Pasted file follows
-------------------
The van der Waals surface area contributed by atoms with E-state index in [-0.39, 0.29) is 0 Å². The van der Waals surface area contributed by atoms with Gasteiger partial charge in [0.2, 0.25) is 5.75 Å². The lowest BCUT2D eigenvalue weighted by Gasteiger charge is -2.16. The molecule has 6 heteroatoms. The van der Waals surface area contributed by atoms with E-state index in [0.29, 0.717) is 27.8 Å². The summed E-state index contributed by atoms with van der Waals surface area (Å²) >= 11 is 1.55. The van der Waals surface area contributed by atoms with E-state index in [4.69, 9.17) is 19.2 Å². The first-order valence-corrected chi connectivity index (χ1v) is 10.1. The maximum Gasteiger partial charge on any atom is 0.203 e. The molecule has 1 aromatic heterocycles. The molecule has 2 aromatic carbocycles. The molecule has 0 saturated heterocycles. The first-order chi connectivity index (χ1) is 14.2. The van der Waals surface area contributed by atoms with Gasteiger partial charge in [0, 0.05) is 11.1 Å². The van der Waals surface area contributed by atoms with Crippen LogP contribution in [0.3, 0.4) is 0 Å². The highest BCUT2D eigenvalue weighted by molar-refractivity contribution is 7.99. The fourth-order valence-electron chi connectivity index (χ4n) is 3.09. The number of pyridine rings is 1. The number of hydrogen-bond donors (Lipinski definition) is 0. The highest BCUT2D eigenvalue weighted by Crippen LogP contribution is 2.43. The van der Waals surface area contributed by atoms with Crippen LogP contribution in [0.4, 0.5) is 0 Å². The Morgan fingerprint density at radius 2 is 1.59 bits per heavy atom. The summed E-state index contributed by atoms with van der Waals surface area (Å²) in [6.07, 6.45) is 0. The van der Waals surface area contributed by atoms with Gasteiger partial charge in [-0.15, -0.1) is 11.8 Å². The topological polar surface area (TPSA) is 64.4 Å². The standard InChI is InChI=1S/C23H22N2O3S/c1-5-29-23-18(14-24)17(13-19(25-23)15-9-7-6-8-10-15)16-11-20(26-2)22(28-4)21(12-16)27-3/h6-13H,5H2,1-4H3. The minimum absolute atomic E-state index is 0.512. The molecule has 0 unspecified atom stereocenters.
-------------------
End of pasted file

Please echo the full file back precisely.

The van der Waals surface area contributed by atoms with E-state index in [-0.39, 0.29) is 0 Å². The van der Waals surface area contributed by atoms with Gasteiger partial charge in [0.2, 0.25) is 5.75 Å². The lowest BCUT2D eigenvalue weighted by Gasteiger charge is -2.16. The molecule has 6 heteroatoms. The van der Waals surface area contributed by atoms with E-state index in [0.29, 0.717) is 27.8 Å². The summed E-state index contributed by atoms with van der Waals surface area (Å²) >= 11 is 1.55. The van der Waals surface area contributed by atoms with E-state index in [4.69, 9.17) is 19.2 Å². The first-order valence-corrected chi connectivity index (χ1v) is 10.1. The maximum Gasteiger partial charge on any atom is 0.203 e. The molecule has 1 aromatic heterocycles. The molecule has 2 aromatic carbocycles. The molecule has 0 saturated heterocycles. The first-order chi connectivity index (χ1) is 14.2. The van der Waals surface area contributed by atoms with Gasteiger partial charge in [0, 0.05) is 11.1 Å². The van der Waals surface area contributed by atoms with Crippen LogP contribution in [0.3, 0.4) is 0 Å². The highest BCUT2D eigenvalue weighted by molar-refractivity contribution is 7.99. The fourth-order valence-electron chi connectivity index (χ4n) is 3.09. The number of pyridine rings is 1. The number of hydrogen-bond donors (Lipinski definition) is 0. The highest BCUT2D eigenvalue weighted by Crippen LogP contribution is 2.43. The van der Waals surface area contributed by atoms with Crippen LogP contribution in [0.4, 0.5) is 0 Å². The Morgan fingerprint density at radius 2 is 1.59 bits per heavy atom. The summed E-state index contributed by atoms with van der Waals surface area (Å²) in [6.07, 6.45) is 0. The van der Waals surface area contributed by atoms with Gasteiger partial charge in [-0.15, -0.1) is 11.8 Å². The topological polar surface area (TPSA) is 64.4 Å². The standard InChI is InChI=1S/C23H22N2O3S/c1-5-29-23-18(14-24)17(13-19(25-23)15-9-7-6-8-10-15)16-11-20(26-2)22(28-4)21(12-16)27-3/h6-13H,5H2,1-4H3. The minimum absolute atomic E-state index is 0.512. The molecule has 0 unspecified atom stereocenters.